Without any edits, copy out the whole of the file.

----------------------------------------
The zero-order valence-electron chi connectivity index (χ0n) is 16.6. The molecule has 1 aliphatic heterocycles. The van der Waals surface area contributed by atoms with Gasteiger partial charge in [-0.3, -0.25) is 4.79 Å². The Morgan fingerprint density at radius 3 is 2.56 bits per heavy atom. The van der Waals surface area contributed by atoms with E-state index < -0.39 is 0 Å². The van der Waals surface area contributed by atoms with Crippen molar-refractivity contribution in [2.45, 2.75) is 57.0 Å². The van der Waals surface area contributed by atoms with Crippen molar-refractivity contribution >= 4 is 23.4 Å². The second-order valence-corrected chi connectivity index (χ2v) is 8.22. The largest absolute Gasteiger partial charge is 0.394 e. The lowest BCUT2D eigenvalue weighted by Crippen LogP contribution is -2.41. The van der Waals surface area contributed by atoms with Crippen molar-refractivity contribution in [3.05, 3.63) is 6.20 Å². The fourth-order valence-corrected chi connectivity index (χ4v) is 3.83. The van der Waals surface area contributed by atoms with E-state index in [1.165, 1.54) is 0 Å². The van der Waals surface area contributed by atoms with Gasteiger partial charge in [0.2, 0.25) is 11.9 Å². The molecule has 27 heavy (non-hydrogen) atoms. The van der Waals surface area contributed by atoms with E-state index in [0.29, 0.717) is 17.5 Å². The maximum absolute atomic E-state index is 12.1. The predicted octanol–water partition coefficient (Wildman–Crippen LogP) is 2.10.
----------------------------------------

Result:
The zero-order valence-electron chi connectivity index (χ0n) is 16.6. The molecule has 1 aliphatic heterocycles. The van der Waals surface area contributed by atoms with Gasteiger partial charge in [-0.3, -0.25) is 4.79 Å². The Morgan fingerprint density at radius 3 is 2.56 bits per heavy atom. The van der Waals surface area contributed by atoms with E-state index < -0.39 is 0 Å². The van der Waals surface area contributed by atoms with Crippen molar-refractivity contribution in [2.45, 2.75) is 57.0 Å². The van der Waals surface area contributed by atoms with Crippen molar-refractivity contribution >= 4 is 23.4 Å². The second-order valence-corrected chi connectivity index (χ2v) is 8.22. The largest absolute Gasteiger partial charge is 0.394 e. The lowest BCUT2D eigenvalue weighted by Crippen LogP contribution is -2.41. The van der Waals surface area contributed by atoms with Crippen molar-refractivity contribution in [3.05, 3.63) is 6.20 Å². The fourth-order valence-corrected chi connectivity index (χ4v) is 3.83. The van der Waals surface area contributed by atoms with E-state index in [1.165, 1.54) is 0 Å². The van der Waals surface area contributed by atoms with Gasteiger partial charge in [0.2, 0.25) is 11.9 Å². The molecule has 27 heavy (non-hydrogen) atoms. The van der Waals surface area contributed by atoms with E-state index in [0.29, 0.717) is 17.5 Å². The maximum absolute atomic E-state index is 12.1. The predicted octanol–water partition coefficient (Wildman–Crippen LogP) is 2.10.